Now to Social Security, formally known as Old Age, Survivors, and Disability Insurance, or OASDI. In the graph below, the light green bars represent Receipts IN. Given current law, these show Social Security's likely revenues all the way out to 2075.
The red bars represent total Benefits OUT.
By custom, all such forecasts are stated as percentages of Taxable Payroll. (Everything earned that's below a specified income cutoff point - presently $118,500 - counts as Taxable Payroll.) Social Security updates and reissues its long range forecasts annually; this chart is based on its 2015 update.
This chart shows us how America's "Senior Explosion" is likely to affect Social Security in the years to come. Benefits OUT are expected to rise to almost eighteen percent of Taxable Payroll. Back in the day when there were fewer seniors, relative to the working population, Social Security's Receipts IN were sufficient to cover Benefits OUT. No more.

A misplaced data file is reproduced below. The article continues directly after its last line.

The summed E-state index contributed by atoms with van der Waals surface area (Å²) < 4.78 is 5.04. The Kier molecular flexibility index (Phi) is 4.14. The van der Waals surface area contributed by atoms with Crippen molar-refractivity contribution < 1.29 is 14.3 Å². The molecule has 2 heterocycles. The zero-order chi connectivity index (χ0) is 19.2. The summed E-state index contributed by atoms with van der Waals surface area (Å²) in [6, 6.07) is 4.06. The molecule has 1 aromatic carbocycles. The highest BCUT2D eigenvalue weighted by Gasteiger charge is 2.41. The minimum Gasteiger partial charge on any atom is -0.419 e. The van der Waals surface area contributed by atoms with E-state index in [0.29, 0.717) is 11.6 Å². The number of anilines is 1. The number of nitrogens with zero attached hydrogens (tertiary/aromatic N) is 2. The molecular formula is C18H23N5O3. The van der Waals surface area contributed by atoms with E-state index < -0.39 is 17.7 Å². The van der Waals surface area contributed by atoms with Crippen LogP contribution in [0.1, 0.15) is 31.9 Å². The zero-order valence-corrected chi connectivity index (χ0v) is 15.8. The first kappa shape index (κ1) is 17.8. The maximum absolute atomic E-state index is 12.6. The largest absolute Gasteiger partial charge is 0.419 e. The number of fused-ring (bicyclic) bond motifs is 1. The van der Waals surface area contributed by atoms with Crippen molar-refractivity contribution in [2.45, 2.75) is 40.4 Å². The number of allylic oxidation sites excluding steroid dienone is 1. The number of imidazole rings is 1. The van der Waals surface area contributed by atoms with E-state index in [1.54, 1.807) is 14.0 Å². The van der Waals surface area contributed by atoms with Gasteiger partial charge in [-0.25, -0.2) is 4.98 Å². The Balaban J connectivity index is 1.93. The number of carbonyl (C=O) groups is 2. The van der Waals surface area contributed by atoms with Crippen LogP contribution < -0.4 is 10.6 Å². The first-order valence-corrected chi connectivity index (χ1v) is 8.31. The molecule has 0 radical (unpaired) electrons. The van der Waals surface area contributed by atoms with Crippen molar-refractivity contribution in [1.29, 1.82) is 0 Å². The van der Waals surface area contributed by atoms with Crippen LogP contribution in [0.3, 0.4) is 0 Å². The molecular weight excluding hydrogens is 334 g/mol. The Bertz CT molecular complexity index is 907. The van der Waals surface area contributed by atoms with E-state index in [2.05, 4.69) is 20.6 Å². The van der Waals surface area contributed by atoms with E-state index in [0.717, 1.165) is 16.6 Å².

On the other hand, Revenues IN level off at thirteen percent of Taxable Payroll. And, as the graph reminds us, this imbalance becomes a permanent feature of the program as now designed.
For today, and for a few years yet, Social Security will be able to cover its annual tax shortfalls by withdrawing money from the Social Security Trust Fund. But once the Trust Fund falls to zero, by law Social Security will be obligated to live within its means. To comply with the law, Social Security will be forced to cut benefits to all its retirees.
It’s quite a challenge. America's working age population pays the taxes that keep Social Security going, and this population is expanding only slowly. Meanwhile, the retiree population that receives benefits from Social Security is exploding in size. Has America figured out how to deal with this challenge? No. We’re in denial. And we’re stuck.